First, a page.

Ready to gift in a matte gold box with a slender brown velvet ribbon.


Set of three citrus extracts from the stormy winter of 2015; Tangerine, Meyer Lemon and Blood Orange.
Foret de la Mer packaged with millinery golden champaca flowers.

Friday, May 1, 2015

Tools of the Trade, Part Two: the Graduated Beaker


Of all of my measuring tools I love my graduated beakers the most. Aesthetically it's the shape and look of them.  I have a hand blown and etched glass one similar to these as well as a few others I've collected along the way.  












































In actuality they're very useful and all come with a pouring spout (or beak) that makes life far simpler. After so many years of admiring the aesthetic it's truly gratifying for me that I actually have to use them for my business. I am, after all, an apothecary.



These are my own tools - graduated beakers and a brass mortar and pestle.

I've always thought laboratory glassware made fantastic barware.


In fact, here I am serving cocktails with one here.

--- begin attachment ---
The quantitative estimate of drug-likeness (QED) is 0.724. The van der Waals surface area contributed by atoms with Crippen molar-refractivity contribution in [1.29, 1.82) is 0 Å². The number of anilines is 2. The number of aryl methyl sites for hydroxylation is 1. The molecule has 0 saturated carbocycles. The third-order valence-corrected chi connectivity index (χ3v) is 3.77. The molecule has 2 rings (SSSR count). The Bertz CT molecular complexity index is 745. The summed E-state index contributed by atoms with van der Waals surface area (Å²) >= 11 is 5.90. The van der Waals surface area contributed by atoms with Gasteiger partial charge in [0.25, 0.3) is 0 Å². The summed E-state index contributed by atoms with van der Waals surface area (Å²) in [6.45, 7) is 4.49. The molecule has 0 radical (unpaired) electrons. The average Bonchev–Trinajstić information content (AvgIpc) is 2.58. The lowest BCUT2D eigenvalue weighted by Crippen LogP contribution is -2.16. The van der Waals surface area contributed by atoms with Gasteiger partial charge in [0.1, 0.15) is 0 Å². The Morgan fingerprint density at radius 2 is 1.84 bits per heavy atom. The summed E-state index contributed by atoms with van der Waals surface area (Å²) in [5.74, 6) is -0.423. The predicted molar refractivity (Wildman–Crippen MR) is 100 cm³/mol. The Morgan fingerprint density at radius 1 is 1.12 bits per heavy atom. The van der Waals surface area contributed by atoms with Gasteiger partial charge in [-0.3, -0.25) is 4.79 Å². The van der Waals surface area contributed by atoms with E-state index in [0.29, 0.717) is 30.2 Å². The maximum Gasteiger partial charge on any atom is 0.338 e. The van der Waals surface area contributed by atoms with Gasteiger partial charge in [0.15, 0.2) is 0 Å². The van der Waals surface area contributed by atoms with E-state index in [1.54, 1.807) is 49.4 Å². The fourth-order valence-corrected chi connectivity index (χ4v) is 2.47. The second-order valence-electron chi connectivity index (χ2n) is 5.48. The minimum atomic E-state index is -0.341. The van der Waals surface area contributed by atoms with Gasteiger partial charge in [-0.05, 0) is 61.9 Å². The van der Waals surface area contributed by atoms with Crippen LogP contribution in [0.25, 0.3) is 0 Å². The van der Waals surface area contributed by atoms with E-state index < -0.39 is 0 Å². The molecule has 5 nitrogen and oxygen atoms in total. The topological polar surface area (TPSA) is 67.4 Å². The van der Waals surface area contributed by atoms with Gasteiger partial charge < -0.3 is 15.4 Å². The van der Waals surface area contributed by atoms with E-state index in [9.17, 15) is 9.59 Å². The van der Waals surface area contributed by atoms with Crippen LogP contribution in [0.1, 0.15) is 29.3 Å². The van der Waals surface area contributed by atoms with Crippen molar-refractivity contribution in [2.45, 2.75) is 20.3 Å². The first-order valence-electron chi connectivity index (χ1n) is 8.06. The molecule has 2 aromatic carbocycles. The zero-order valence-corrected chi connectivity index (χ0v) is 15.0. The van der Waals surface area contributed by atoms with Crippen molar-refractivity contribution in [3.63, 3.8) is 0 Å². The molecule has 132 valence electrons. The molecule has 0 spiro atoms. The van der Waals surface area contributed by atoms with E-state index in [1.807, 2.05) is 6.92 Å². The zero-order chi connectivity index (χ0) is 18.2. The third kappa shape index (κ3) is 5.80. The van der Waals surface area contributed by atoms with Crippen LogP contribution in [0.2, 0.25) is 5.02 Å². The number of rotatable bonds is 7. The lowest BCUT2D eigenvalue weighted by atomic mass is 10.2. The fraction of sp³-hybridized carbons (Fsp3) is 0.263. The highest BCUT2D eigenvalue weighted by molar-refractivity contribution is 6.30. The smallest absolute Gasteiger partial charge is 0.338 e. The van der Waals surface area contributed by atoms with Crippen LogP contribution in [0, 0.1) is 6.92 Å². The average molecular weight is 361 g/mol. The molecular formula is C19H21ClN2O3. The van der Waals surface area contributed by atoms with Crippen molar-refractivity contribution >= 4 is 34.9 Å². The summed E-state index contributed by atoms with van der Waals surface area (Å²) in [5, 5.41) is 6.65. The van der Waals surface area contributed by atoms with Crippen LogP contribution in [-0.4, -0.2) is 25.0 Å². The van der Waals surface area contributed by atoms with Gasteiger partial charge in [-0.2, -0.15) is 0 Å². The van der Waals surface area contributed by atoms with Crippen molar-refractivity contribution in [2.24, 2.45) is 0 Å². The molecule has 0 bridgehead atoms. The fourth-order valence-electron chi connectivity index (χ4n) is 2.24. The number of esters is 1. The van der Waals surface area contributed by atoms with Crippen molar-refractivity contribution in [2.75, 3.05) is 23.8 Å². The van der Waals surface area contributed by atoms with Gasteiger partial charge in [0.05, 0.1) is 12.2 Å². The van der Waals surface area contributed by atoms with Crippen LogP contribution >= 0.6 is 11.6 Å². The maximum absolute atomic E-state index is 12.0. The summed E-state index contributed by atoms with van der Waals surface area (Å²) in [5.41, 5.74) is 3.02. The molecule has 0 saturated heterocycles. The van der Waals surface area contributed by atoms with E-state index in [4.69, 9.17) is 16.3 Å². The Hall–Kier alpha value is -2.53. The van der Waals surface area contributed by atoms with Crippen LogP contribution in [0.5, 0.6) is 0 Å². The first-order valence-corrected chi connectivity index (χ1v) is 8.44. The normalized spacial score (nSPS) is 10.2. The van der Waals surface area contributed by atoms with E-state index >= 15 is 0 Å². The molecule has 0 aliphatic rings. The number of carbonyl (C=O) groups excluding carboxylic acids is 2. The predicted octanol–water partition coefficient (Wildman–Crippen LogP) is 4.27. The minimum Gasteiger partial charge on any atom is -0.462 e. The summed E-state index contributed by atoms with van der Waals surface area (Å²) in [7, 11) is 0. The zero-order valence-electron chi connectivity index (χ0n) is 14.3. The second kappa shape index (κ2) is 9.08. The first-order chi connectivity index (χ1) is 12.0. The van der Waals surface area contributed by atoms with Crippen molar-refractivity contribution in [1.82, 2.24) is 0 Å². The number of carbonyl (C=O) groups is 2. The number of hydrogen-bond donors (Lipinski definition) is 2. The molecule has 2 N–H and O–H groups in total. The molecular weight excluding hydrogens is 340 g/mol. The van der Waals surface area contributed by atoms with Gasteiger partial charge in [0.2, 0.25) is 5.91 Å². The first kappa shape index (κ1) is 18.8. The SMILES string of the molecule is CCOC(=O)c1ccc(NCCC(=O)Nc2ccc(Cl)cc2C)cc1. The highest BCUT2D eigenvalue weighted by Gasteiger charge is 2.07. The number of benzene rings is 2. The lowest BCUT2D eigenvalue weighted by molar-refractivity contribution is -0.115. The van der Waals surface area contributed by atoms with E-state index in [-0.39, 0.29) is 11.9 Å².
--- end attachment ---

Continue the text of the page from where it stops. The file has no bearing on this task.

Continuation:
I've been making floral arrangements in them since the 80's.



Tuesday, April 28, 2015

Tools of the Trade, Part One: Mortar and Pestle

Nothing makes me feel more like a "true apothecary" than when I'm grinding something up in one of my collection of mortars and pestles. When I'm grinding herbs for cologne making (or cooking) or powdering resins to tincture I feel I connect with centuries of healers and craftsmen. The word mortar is Latin for "receptacle for pounding", and pestle for "pounder". The earliest use of them was found in 1550BC Egyptian papyrus.  The tools became the symbol of the pharmacy as they were originally used in apothecaries and then eventually pharmacies in the making of medicine.  The act of mixing or reducing materials to particle size is called trituration.

These are some that I covet:









This one is actually mine, grinding up benzoin absolute to tincture.



Monday, April 27, 2015

Perfume Along the Spice Route



No one benefitted more from the Spice Route than the early perfumers. 

Prior to the abundance of materials becoming available from the spice trade, perfumers in Europe were using the materials available to them, mostly herbs and some locally growing flowers, to create the fragrances of the day. The explorations of Africa, India, the Middle East, Southeast Asia and the West Indies garnered fragrant spices, resins and balsams that created an olfactory palette that would create an industry.
I've always wanted to know more about the Spice Route and the Incense Road so took the opportunity when asked to teach a perfume blending class based on the fragrant discoveries of those ancient explorers. I've read that the search for far away treasure goes back as far as 3000BC.  Some of these materials, such as sandalwood and frankincense, have been in continuous use since then.